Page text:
A clinic in good songwriting from two of the best. Serena Jost has gotten a lot of ink here since Lucid Culture’s inception, and deservedly so. A virtuoso cellist who did time in Rasputina, her artsy, classically-inflected songs are often imbued with an old-world stateliness that takes on an even greater poignancy when she sings, in a cautious, wary, highly nuanced delivery. Yet she’s just as likely to break the mold and launch into a playful pop song that suddenly and unexpectedly morphs into something else – think rustic, early ELO-era Jeff Lynne. Both styles were in abundance last night. Starting out on guitar and accompanied by her longtime lead guitarist Julian Maile, the two ran through a swirling, catchy janglepop song and then the noirish, 6/8 ballad Falling Down. Switching to cello, she tackled another 6/8 ballad, the brand-new Blue Flowers with its surprise-laden Moonlight Sonata-ish broken chords. Almost Nothing, from her excellent, most recent cd Closer Than Far featured some eerily dexterous tremolo-picking from Maile, more Daniel Ash than Dick Dale. They closed with the ridiculously catchy, multi-part Reasons and Lies, Maile’s trebly twang interpolated beautifully amidst Jost’s stark cello textures.

 

Believe everything good you’ve ever heard about Jennifer O’Connor. Though signed to Matador, there’s nothing remotely indie about her. Setting brooding, gemlike, angst-ridden lyrics to tersely melodic, occasionally Americana-inflected rock tunes, she delivered a seemingly effortless, forty-minute set backed by just an excellent bassist and a woman singing harmonies (and playing soulful harmonica on one song), validating pretty much any claim that’s been made about her. From a listener’s point of view, it was a tantalizing glimpse of what it would be like to see O’Connor leading a good electric band, with her on lead guitar.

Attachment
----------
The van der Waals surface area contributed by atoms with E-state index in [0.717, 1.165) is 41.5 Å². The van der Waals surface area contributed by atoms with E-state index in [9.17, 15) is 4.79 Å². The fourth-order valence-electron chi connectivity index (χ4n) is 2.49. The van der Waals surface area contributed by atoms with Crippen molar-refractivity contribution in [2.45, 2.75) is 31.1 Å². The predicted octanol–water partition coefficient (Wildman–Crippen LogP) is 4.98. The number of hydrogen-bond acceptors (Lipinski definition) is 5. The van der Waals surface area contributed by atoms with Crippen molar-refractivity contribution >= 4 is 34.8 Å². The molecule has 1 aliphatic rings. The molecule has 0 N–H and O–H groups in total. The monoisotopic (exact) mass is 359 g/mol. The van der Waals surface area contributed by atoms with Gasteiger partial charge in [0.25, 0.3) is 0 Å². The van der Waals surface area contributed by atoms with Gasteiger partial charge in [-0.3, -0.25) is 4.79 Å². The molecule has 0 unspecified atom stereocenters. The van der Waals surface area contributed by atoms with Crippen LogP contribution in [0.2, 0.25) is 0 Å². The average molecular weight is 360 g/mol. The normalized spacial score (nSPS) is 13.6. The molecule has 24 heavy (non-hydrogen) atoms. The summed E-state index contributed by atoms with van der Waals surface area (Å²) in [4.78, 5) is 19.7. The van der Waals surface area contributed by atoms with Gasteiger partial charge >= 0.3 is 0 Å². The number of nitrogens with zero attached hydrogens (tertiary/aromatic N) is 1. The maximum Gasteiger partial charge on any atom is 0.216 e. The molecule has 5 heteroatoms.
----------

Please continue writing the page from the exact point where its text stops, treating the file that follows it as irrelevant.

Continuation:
This being the Delancey’s weekly Thursday Small Beast extravaganza, there was the usual A-list of New York musicians in the house. When asked whose music she thought O’Connor’s resembles, one of the great songwriters of our time weighed the question. “Barbara Brousal,” she replied, which makes sense if you subtract the Brooklyn chanteuse’s tropicalia fixation: Brousal can really rock out when she’s in the mood, as does O’Connor. Someone else mentioned Steve Wynn, a particularly apt comparison during the best parts of the show where O’Connor resolutely swung her way through two deliriously catchy, darkly garage-inflected songs. There’s a striking, offhand strength and intensity to both her playing and her vocals, her big, often counterintuitive chords rich and sustained as she reflected on relationships gone wrong or hopelessly doomed. She’s spent a lot of time on the road lately, and the night’s best song (one of the Steve Wynn-esque numbers) seemed to echo that: “When I close my eyes, I see the highway/When I go, I go to sleep.”

 

The next song maintained a sense of longing despite the hopeful tone of the lyrics: “It will be easy for me,” she sang uneasily, wailing up and down on her acoustic to end the song on a fiery note. Another number saw her projecting in a powerful contralto for an entire verse before sailing to the upper ranges for the second, immediately bringing the intensity to redline. By contrast, the title track to her new cd Here with Me revealed itself as a surprisingly gentle, optimistic song with a catchy 60s pop feel. She closed the set returning to plaintive, haunting mode with a midtempo tune that wouldn’t have been out of place in the Matt Keating songbook: “I have a hard time of hiding everything,” she lamented.